CHAP 1 - Introduction CHAP 2 - Some Basic Specs CHAP 3 - Locations of Major Equipment CHAP 4 - the "TRACS" Computer System CHAP 5 - the High Voltage, Auxiliary and Propulsion Systems CHAP 6 - the Low Voltage Systems and Batteries CHAP 7 - the Air System CHAP 8 - the Braking System CHAP 9 - the Suspension System CHAP 10 - the Trucks CHAP 11 - the HVAC Units CHAP 12 - the PA and Intercom System CHAP 13 - the Pantographs CHAP 14 - the Doors CHAP 15 - the Couplers CHAP 16 - the Lighting System CHAP 17 - the Destination Signs CHAP 18 - Winterization CHAP 19 - Operation CHAP 20 - Maintenance CHAP 21 - Floobydust 9.1 The Baltimore LRV’s utilizes two suspension systems, chevrons and airbags. The chevrons
are the primary suspension system, and the airbags make up the secondary suspension system.
9.2 The chevrons are made up of rubber and metal “V” shaped layers. The rubber allows the truck to absorb the shocks and vibration transmitted by the axles. The chevrons
bolt to the truck frames, and pretty much sit in the top of the truck frame well. Over time, they lose their rigidity, and will allow the truck (and car body) to get closer and closer to the rails.
Adjustments are made to the “car-height” as part of the annual inspection. The height adjustment is made by inserting shims between the top of the chevron and the truck frame well. The biggest problem
with the adjustment procedure is that it only has provisions for either “new” or “old” chevrons, and doesn’t have any flexibility for accommodating chevrons that are “in-between”. Someday engineering or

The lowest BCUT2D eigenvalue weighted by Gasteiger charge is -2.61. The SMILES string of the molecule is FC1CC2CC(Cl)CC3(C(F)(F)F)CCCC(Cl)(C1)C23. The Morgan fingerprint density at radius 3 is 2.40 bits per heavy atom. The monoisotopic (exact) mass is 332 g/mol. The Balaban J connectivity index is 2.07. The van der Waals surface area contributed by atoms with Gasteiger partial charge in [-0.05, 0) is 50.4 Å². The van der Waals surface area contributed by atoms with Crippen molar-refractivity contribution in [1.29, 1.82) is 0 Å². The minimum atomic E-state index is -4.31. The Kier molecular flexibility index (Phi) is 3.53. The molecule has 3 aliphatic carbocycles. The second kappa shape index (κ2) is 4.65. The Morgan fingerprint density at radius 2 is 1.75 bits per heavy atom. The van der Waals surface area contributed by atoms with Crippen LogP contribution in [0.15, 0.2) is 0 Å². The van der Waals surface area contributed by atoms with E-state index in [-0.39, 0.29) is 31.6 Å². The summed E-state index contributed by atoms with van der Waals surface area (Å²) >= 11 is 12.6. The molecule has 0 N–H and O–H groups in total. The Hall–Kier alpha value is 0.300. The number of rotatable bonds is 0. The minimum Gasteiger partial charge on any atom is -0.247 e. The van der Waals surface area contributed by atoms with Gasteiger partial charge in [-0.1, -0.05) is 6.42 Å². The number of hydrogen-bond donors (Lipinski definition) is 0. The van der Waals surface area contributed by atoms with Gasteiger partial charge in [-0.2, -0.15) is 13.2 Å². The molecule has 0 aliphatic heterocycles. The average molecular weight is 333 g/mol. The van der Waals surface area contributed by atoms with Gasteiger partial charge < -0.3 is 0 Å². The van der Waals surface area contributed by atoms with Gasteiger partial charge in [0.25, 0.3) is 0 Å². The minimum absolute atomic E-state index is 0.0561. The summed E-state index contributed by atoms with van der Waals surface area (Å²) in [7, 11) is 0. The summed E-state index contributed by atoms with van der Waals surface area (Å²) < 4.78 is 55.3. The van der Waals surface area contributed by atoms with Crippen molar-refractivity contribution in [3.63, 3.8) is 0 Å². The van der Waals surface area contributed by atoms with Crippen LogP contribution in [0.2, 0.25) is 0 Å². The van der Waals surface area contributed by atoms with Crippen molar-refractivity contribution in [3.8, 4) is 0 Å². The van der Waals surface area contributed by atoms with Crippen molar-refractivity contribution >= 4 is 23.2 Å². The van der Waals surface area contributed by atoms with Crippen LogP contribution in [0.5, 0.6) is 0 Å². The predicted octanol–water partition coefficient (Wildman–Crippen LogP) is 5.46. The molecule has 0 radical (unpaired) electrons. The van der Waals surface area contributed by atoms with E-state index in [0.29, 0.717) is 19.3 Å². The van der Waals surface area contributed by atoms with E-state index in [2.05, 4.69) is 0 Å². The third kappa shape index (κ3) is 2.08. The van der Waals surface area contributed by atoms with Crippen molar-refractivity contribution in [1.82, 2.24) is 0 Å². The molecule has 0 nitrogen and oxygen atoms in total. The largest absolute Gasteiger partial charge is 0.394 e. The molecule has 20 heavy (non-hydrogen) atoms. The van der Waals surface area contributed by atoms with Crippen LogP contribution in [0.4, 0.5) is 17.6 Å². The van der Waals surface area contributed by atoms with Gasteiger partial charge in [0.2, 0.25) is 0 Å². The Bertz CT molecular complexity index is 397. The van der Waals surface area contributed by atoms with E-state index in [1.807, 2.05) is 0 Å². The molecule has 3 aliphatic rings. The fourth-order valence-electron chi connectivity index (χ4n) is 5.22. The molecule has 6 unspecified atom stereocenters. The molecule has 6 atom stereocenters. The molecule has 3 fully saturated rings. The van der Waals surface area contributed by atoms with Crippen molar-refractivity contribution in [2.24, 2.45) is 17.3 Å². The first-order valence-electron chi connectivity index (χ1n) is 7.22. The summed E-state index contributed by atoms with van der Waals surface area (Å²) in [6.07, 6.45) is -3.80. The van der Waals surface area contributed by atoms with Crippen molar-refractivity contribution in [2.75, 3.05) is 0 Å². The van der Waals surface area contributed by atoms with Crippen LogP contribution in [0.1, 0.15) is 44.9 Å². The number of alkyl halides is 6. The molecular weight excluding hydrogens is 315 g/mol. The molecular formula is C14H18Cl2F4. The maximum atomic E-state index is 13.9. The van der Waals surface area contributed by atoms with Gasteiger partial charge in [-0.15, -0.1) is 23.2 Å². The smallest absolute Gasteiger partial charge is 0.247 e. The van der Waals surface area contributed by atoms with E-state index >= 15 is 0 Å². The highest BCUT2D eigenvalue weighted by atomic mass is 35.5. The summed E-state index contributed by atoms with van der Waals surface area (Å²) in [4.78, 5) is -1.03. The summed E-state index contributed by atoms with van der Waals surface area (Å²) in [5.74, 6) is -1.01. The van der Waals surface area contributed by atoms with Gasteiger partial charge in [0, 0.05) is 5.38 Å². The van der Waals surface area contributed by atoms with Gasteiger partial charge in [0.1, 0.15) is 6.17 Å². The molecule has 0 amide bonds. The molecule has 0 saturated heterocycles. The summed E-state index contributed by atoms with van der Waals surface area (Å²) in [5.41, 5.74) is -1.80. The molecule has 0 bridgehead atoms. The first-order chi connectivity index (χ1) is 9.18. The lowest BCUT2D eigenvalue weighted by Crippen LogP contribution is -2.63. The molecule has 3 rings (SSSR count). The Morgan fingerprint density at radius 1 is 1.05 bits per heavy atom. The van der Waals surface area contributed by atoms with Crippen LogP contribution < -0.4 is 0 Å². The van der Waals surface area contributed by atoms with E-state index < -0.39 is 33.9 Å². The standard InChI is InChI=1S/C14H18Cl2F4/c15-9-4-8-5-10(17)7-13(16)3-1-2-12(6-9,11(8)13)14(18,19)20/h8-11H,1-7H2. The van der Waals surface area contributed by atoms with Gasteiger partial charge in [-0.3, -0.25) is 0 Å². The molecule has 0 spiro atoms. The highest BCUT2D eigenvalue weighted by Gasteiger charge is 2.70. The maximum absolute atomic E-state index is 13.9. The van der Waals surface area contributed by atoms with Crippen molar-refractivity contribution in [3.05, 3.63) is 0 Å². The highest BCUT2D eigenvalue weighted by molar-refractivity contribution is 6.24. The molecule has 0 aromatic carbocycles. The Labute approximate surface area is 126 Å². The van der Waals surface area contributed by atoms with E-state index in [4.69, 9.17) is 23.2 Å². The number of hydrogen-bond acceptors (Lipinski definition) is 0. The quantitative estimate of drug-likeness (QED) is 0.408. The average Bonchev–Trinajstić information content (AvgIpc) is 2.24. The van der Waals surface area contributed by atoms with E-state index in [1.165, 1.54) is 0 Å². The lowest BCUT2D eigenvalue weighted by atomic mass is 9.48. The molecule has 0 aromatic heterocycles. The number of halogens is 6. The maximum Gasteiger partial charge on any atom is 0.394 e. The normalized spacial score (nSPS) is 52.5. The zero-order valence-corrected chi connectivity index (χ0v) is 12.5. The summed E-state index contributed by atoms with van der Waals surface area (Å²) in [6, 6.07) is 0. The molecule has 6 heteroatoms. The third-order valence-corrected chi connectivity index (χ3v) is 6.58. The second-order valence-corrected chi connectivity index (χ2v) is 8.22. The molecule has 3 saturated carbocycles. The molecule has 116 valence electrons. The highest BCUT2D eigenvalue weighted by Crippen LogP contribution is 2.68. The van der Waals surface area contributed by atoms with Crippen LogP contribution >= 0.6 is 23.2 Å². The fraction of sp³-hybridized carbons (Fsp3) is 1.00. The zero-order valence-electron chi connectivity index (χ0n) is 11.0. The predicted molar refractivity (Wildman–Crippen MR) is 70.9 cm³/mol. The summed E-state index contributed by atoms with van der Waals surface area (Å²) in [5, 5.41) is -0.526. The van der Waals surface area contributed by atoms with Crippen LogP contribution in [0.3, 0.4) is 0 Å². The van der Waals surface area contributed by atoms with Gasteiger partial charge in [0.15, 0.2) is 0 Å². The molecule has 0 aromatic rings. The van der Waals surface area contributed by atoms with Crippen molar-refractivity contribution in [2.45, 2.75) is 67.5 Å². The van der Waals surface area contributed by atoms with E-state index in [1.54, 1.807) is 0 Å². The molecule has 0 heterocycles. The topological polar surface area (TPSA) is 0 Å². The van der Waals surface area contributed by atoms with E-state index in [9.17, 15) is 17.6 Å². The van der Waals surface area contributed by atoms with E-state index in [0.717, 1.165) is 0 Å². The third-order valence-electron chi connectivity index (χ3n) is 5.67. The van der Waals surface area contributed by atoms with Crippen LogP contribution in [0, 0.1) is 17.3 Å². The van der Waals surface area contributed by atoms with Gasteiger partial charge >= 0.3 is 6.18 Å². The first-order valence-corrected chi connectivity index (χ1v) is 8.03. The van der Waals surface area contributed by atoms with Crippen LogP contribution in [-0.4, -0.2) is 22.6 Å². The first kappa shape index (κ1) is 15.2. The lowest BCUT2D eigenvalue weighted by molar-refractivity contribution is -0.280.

management will wake up to this problem in performing car-heights. Chevrons are graded and numbered after manufacturing, and like numbered chevrons must be used on the same truck. The chevrons are also
responsible for the trucks being of a radial-steering design, where the axles can supposedly follow minor variations in the straightness of the track, thereby reducing wheel, flange, and rail wear. One of
these days I will add a picture of the chevrons in here.
Picture 9-1 A single Chevron, there are two per axle per side.
Picture 9-2 One axle with both Chevrons.
9.3 The air bag suspension (picture 9-3) allows the LRV to react to changing loads (people getting on and off) and keep the car-height fairly constant. Both powered trucks, on
both sides, have a position sensing air valve (also shown in picture 9-3) mounted on them. There is an arm on this valve, which mounts to the car body and senses any change in truck-to-car-body height.
The valve compensates for this change by adjusting the pressure going to the air bag. Normal air bag pressure is around 70PSI. Despite the fact that the air bag, or “donuts” as we call them, are exposed
to the elements, they have performed quite well for the past 15 years (as of 2005)(no cracks or splits), and I don’t know of any that have been replaced. They are manufactured by TOYO in Japan, and are made of
rubber. Pressure transducers are also connected to the output side of the position sensing valves – and the output feeds an analog weight signal to the computer. The computer checks these values every
time the doors are closed.
Picture 9-3 Air bag suspension and leveling valve
9.4 When we discuss the suspension, along with things such as acceleration, braking, and cooling, we have to consider how much the car weighs because the weight of the car directly
affects those variables. There are four key weight definitions that are used for testing and specifying purposes: AW0 is the weight of an empty car - around 54 tons, or 107,400 pounds. AW1 is with every seat filled, and is rated at 120,400 pounds. AW2 is with all the seats filled and one “body” every 3 square feet. AW3 is a fully loaded car with a crush load (one person every square foot in addition to those that
are seated), and is 147,400 pounds.
9.5 In addition to making the ride smoother in the vertical plane, there are also dampers for travel in the horizontal plane. Although they do not provide the same amount of "
help" the air bags do, they nevertheless help to take the edge off of some of the jolts encountered when traversing a switch (for instance). A horizontal stabilizer in shown below in picture 9-4.
Picture 9-4 Horizontal stabilizer / shock
Modified Tuesday, 11 April 2017